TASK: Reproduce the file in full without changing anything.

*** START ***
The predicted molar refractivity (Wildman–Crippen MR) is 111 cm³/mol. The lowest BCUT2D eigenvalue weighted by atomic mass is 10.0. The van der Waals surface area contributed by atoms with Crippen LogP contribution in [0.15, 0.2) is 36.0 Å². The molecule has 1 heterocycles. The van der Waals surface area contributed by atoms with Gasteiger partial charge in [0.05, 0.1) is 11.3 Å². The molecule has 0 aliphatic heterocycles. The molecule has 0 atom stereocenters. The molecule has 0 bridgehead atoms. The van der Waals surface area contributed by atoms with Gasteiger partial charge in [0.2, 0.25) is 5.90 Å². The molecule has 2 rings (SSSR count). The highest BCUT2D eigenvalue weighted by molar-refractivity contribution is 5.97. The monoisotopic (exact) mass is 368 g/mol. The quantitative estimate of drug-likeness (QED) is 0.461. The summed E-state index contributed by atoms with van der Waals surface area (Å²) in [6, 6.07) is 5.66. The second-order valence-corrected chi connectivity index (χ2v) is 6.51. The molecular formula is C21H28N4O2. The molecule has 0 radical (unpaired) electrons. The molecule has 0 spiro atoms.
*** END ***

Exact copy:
The predicted molar refractivity (Wildman–Crippen MR) is 111 cm³/mol. The lowest BCUT2D eigenvalue weighted by atomic mass is 10.0. The van der Waals surface area contributed by atoms with Crippen LogP contribution in [0.15, 0.2) is 36.0 Å². The molecule has 1 heterocycles. The van der Waals surface area contributed by atoms with Gasteiger partial charge in [0.05, 0.1) is 11.3 Å². The molecule has 0 aliphatic heterocycles. The molecule has 0 atom stereocenters. The molecule has 0 bridgehead atoms. The van der Waals surface area contributed by atoms with Gasteiger partial charge in [0.2, 0.25) is 5.90 Å². The molecule has 2 rings (SSSR count). The highest BCUT2D eigenvalue weighted by molar-refractivity contribution is 5.97. The monoisotopic (exact) mass is 368 g/mol. The quantitative estimate of drug-likeness (QED) is 0.461. The summed E-state index contributed by atoms with van der Waals surface area (Å²) in [6, 6.07) is 5.66. The second-order valence-corrected chi connectivity index (χ2v) is 6.51. The molecular formula is C21H28N4O2. The molecule has 0 radical (unpaired) electrons. The molecule has 0 spiro atoms.